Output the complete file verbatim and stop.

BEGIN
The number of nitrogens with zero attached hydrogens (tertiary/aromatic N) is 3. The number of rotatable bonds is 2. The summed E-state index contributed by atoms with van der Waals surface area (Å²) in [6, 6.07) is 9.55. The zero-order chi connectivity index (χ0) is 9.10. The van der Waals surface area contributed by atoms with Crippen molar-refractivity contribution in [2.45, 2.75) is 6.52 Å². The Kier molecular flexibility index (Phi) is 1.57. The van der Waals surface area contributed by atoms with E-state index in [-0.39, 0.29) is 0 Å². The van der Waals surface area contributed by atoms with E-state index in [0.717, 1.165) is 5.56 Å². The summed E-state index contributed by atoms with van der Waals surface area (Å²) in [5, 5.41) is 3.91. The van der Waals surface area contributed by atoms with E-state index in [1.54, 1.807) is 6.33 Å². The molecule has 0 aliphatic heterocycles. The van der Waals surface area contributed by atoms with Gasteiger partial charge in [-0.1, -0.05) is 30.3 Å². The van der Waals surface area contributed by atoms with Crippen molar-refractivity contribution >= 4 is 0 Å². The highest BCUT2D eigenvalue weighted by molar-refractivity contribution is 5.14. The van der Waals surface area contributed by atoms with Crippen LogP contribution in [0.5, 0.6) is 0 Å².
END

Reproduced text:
The number of nitrogens with zero attached hydrogens (tertiary/aromatic N) is 3. The number of rotatable bonds is 2. The summed E-state index contributed by atoms with van der Waals surface area (Å²) in [6, 6.07) is 9.55. The zero-order chi connectivity index (χ0) is 9.10. The van der Waals surface area contributed by atoms with Crippen molar-refractivity contribution in [2.45, 2.75) is 6.52 Å². The Kier molecular flexibility index (Phi) is 1.57. The van der Waals surface area contributed by atoms with E-state index in [-0.39, 0.29) is 0 Å². The van der Waals surface area contributed by atoms with E-state index in [0.717, 1.165) is 5.56 Å². The summed E-state index contributed by atoms with van der Waals surface area (Å²) in [5, 5.41) is 3.91. The van der Waals surface area contributed by atoms with E-state index in [1.54, 1.807) is 6.33 Å². The molecule has 0 aliphatic heterocycles. The van der Waals surface area contributed by atoms with Gasteiger partial charge in [-0.1, -0.05) is 30.3 Å². The van der Waals surface area contributed by atoms with Crippen molar-refractivity contribution >= 4 is 0 Å². The highest BCUT2D eigenvalue weighted by molar-refractivity contribution is 5.14. The van der Waals surface area contributed by atoms with Crippen LogP contribution in [0.5, 0.6) is 0 Å².